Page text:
A new mind for Europe is required, which requires a casting aside of failing assumptions within inadequate models. It requires new symmetries between the social, the economic, the cultural and the ethical.
These symmetries, if they are to be achieved, will require changes in the institutional architecture of the Union. Yet if the intellectual and political contribution of the Union’s Members is simply one of reaction and adjustment to a wild unregulated globalisation the prospects for such are poor. The space for the new institutional architecture and the role of intellectual work will have to be fought for.
It is also a question which time will not allow me to deal with here in an adequate fashion as to whether the massively increased realm of the unaccountable at global level, the forms of financialised capital, its success in defeating international accountability, may make democracy itself impossible. The starkness of my reservation as to prospects suggests the urgency of the legitimation crisis that has now begun to beckon.
Social cohesion is fracturing as inequalities in wealth, power and income are deepening, as labour becomes more precarious and our societies become increasingly divided between what is often lazily described as ‘the lucky’ and the ‘left out’, those on the street and those behind gated communities, between those who can access highly paid employment and those left to struggle on zero-hour contracts.
Within the European Union, cohesion between the Member States has also declined, creating, I suggest again, a problem of connection and legitimacy with the European street, as we have allowed ourselves to become divided by a common, one size fits all macro-economic policy framework which continues to pit creditor against debtor, and those with trade surpluses against those without, those in the North against those in the South. It is difficult to see the ‘sharing’ a Union implies in the defence of asymmetrical advantages that flowed from the impatient establishment of monetary union.
Yet, there are challenges within on which we could co-operate, yet bring a Union into existence, such as one that inspired the thinking of the visionaries of Ventotene. I refer to the opportunities to address together our responses to climate change, the forms of growth we need to change including the imbalance between nature and an economic form that is reminding us that our planet is not insatiable, forms of economic life and practice that assumed an unquestioned form of assumed infinite accelerated growth, far beyond efficiency, and which if sustainability is ever to be achieved, must be questioned.
The unprecedented accumulation of greenhouse gases in the Earth’s atmosphere – a legacy of a mere two centuries of industrial civilisation which now threatens a four and a half billion-year-old planet, whose human population is now most vulnerable to, and as yet unprepared for, the catastrophic consequences of climate change, with all of the devastating implications that arise for the displacement of people, involuntary migration, the degradation of the environment and the eruption of new conflicts over diminishing natural resources – must concern us all.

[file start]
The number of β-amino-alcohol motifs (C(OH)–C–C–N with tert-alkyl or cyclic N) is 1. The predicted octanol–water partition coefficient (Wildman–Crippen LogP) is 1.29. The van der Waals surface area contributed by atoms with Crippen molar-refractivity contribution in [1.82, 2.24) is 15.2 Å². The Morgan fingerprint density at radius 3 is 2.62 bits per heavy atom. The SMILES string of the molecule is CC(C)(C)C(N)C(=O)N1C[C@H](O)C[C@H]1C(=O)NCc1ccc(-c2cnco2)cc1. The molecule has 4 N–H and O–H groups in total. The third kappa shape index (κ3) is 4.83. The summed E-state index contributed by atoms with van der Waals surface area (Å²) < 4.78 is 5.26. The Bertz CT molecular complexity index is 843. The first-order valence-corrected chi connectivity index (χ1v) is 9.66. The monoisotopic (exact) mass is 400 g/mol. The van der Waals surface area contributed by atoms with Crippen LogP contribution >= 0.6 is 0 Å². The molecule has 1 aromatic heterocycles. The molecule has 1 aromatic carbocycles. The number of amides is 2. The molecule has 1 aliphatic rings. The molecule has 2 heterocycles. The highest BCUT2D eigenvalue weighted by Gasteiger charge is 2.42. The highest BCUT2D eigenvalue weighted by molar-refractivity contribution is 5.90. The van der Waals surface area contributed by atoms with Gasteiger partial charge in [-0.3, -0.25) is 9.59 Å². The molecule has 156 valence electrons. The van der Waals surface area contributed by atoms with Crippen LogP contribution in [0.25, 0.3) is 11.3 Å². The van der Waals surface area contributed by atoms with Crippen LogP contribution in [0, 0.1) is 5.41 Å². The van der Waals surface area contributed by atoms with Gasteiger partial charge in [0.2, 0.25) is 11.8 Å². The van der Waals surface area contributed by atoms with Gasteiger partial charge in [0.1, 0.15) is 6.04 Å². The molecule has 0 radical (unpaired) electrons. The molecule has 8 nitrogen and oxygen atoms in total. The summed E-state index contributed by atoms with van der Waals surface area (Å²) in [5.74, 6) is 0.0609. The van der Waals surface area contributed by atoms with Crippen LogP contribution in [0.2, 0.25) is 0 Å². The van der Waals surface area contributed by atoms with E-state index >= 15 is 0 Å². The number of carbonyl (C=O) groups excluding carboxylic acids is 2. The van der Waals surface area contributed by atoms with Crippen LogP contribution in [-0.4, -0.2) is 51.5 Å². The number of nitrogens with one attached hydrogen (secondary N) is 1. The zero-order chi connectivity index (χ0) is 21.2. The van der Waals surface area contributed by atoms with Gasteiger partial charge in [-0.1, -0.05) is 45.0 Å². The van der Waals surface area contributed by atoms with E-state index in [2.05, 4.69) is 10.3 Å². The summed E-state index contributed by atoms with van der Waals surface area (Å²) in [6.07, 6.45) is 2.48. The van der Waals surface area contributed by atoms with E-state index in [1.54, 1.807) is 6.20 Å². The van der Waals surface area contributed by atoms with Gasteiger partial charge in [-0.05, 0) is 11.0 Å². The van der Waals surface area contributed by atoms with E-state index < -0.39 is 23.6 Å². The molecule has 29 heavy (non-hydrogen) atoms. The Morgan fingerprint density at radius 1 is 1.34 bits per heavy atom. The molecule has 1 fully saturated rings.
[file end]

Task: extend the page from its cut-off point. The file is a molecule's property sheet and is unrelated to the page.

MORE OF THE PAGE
In those times of hubris, of uncritical pursuit of ever-accelerating growth without consideration as to consequence, of silent toleration of powerful elite opposition to regulation, the space for any pluralist discourse became narrow. Many policy makers, shapers and takers, were ensnared in a single paradigm of thought – an extreme hegemonic theory of the market which was too readily accepted as some form of inevitability, an unavoidable achievement of modernity. It was a discourse from which the voice of the street was not merely neglected but excluded. Politics was rendered servile or near impotent in service to what was ever more abstract and unaccountable.
It found its extreme expression in the assumption that there was no area of life in which the optimum circumstances could not be provided from the market place. Previous egalitarian discourses lost their space. The concept of the public world was now out of fashion and in so many circles could not now be heard. To speak of redistribution was to be regarded as having been stuck in the past.
The models within which we have struggled, favoured concentration in ownership, unregulated accumulation of wealth and both of those often were achieved by the privatisation of what had previously been public assets. Such a version of modernity would not find any contradiction either when it would be suggested as unavoidable, in the socialisation of private speculative debt – a debt that had not been the result of the action of the public but rather of private speculative investors and their institutions.
The accountability gap that has opened-up between the practice, form, assumptions and demands of the economy and the experience of citizens is capable of creating a legitimacy crisis. It is much more than a defective communications problem.
Of course, a rectification would be assisted by having a debate as to the ideas that should guide public policy. However, the European Union’s experience at decision-making level has not been one of drawing on its intellectual or philosophical traditions, of privileging pluralist discourse, or of inviting its publics to such, the timescales of such do not appeal to those who celebrate the opportunities of transacting capital, speculatively rather than productively, in ever-shorter versions of real time.
As the speed of capital transfer becomes ever-more fast and mysterious the uncomprehending publics are driven in their alienation to become ‘mute’ as Professor Hartmut Rosa puts it in his recent work “‘mute’ in the face of what is presented to them, and sadly too easily perceived as ‘unknowable’”.